From Publishers Weekly
"Rome is so many things, but most of all, perhaps, a city of ghosts, of
memories, of visions, of time remembered and faithfully honored," writes
Murray (Janet, My Mother and Me) in this highly evocative, largely personal guide
to the Italian capital, the latest addition to the Crown Journeys series.
Having spent much of his childhood
and early adulthood in Rome, Murray
has many ghosts, memories and visions
to exhume. Thankfully for readers,
he keeps the reminiscing to a minimum
and fits up a straightforward and
well-researched but still romantic-and
even, at times, funny-portrait of
the city and its people. "Rome
is nothing if not a feast for the
eyes," Murray muses, and his
descriptions of the city's many churches,
ruins, fountains and piazzas display
his quirky assessments: the Palazzo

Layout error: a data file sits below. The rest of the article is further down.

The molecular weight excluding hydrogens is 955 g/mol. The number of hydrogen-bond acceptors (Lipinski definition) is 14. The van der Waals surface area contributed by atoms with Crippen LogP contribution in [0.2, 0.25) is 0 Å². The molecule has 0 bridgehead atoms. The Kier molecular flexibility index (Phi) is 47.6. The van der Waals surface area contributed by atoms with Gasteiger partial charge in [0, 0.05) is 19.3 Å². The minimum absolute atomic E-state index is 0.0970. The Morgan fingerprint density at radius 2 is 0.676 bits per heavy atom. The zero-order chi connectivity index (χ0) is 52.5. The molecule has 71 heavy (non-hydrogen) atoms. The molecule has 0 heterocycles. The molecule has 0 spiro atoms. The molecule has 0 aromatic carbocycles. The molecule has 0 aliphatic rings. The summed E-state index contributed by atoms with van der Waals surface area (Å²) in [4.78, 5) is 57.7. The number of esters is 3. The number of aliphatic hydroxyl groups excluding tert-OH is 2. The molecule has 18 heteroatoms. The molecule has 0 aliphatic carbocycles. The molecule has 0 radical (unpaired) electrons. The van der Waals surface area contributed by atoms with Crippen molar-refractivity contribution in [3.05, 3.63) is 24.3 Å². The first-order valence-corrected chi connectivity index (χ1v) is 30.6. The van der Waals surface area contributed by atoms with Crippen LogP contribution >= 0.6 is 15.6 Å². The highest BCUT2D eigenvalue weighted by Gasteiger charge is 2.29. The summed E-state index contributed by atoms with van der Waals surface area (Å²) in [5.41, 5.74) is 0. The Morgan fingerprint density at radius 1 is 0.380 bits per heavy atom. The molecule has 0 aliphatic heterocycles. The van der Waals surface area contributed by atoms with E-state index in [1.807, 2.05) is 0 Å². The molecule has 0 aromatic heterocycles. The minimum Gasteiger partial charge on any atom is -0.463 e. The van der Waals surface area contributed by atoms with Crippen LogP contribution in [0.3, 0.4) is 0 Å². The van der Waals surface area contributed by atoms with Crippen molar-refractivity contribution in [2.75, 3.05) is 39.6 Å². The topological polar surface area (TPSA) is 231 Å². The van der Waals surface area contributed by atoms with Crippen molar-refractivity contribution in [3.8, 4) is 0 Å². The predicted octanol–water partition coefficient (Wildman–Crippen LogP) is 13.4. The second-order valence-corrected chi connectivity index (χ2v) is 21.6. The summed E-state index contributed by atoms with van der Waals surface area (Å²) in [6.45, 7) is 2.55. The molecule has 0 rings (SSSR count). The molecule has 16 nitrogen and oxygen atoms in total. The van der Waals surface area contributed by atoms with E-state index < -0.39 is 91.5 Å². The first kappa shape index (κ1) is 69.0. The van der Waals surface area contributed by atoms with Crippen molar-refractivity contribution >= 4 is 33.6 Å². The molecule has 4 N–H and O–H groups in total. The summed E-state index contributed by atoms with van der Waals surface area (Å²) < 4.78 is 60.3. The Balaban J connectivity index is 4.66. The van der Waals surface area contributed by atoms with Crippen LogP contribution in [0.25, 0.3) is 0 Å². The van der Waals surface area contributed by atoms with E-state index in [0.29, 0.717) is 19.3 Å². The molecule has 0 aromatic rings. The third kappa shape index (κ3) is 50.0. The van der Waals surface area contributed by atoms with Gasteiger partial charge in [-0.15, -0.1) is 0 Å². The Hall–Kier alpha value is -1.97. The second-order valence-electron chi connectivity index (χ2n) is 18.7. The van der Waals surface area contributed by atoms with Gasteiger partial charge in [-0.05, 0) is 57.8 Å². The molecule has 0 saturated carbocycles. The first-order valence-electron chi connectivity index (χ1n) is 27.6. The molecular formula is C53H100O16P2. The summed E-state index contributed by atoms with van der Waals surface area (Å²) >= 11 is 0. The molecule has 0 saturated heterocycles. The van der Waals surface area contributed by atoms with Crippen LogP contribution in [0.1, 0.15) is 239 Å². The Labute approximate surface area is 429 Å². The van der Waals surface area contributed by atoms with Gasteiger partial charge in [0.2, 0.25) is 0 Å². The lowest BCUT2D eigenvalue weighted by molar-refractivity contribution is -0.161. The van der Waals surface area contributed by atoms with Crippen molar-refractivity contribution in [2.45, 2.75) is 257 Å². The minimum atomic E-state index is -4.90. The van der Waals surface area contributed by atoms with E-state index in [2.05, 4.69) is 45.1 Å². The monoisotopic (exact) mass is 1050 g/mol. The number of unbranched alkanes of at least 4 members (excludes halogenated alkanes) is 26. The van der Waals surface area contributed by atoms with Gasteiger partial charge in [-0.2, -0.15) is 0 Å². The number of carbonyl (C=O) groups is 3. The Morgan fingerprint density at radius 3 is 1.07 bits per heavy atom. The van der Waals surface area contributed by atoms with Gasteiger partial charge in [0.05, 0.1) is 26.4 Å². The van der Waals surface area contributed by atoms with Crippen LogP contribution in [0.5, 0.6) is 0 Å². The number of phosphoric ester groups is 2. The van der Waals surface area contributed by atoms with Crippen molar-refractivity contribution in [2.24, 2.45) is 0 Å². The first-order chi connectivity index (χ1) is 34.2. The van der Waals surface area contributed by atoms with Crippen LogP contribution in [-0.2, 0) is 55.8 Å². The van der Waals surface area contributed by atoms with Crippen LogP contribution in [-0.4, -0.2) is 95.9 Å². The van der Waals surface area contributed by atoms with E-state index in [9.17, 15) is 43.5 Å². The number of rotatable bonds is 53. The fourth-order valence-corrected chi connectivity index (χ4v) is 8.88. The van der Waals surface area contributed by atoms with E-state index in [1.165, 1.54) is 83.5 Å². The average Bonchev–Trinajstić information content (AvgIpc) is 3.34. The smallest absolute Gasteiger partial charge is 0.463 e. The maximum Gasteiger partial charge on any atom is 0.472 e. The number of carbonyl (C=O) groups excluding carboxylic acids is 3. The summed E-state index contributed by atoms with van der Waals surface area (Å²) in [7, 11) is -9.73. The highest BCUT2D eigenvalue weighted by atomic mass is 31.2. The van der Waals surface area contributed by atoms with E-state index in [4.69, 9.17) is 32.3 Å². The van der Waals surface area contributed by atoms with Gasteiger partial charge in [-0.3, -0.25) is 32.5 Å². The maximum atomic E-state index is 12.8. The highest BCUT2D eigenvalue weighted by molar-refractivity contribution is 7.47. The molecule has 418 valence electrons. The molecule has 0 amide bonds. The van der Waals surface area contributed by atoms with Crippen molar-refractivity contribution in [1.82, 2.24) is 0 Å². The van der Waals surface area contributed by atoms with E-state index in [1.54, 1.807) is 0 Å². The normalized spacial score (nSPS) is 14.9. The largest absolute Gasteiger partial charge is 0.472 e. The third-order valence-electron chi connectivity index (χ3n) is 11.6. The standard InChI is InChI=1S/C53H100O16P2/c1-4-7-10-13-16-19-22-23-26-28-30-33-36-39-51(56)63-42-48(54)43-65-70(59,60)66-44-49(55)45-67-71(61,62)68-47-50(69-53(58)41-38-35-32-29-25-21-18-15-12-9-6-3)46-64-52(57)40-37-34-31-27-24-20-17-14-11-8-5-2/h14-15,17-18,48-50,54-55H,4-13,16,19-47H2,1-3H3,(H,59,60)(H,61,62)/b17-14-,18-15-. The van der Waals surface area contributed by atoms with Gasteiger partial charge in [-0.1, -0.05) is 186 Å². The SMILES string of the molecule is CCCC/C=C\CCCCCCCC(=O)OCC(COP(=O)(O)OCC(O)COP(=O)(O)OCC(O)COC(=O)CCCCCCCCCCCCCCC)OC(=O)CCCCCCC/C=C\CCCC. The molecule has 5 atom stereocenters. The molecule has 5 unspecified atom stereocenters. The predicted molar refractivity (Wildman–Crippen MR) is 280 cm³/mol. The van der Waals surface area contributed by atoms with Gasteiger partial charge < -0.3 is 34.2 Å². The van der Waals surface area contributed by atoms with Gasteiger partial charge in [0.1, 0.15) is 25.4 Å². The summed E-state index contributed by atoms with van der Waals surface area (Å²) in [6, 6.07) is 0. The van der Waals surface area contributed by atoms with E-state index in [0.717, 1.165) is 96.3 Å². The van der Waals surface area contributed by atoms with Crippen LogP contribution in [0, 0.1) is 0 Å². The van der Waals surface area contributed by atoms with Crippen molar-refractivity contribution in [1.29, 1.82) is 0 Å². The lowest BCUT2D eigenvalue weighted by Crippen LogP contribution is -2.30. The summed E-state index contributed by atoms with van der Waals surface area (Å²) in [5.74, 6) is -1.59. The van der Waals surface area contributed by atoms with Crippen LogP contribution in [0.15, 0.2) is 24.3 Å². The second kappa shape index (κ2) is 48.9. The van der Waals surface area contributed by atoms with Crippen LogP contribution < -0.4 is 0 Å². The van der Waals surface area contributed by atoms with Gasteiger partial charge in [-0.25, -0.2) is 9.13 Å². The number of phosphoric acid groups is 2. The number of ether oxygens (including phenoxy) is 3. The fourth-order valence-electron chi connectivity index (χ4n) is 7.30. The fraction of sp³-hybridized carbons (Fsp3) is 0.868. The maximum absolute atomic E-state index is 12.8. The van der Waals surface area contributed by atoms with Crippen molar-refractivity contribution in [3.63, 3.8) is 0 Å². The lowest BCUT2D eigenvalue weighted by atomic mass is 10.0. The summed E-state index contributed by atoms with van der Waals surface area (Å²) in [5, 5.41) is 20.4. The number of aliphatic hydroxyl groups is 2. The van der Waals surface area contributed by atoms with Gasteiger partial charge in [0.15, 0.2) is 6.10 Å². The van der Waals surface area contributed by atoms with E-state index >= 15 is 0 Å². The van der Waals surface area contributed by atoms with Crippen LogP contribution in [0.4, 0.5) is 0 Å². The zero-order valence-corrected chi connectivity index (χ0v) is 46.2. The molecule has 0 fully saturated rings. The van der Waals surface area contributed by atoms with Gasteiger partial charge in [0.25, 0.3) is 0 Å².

Venezia reminds him of "an old-fashioned
typewriter," the Piazza Navona
is "God's waiting room" and
the Coliseum boasts a "great
yawning fa‡ade staring out...
to testify to the city's imperial
past." Murray doesn't hesitate
to share negative depictions, either:
the Campo dei Fiori, "not one
of Rome's prettier scenes," is "hemmed
in by the burnt-orange and amber-colored
houses around it, and an air of doom
seems to hang over it, even at noon
on crowded market days."
Like a nice walk, Murray's work
is leisurely yet not too long, inspiring
daydreams of zooming around town on
a Vespa in an espresso-induced state
of ecstasy. Map not seen by PW.
Copyright 2002 Reed Business Information, Inc.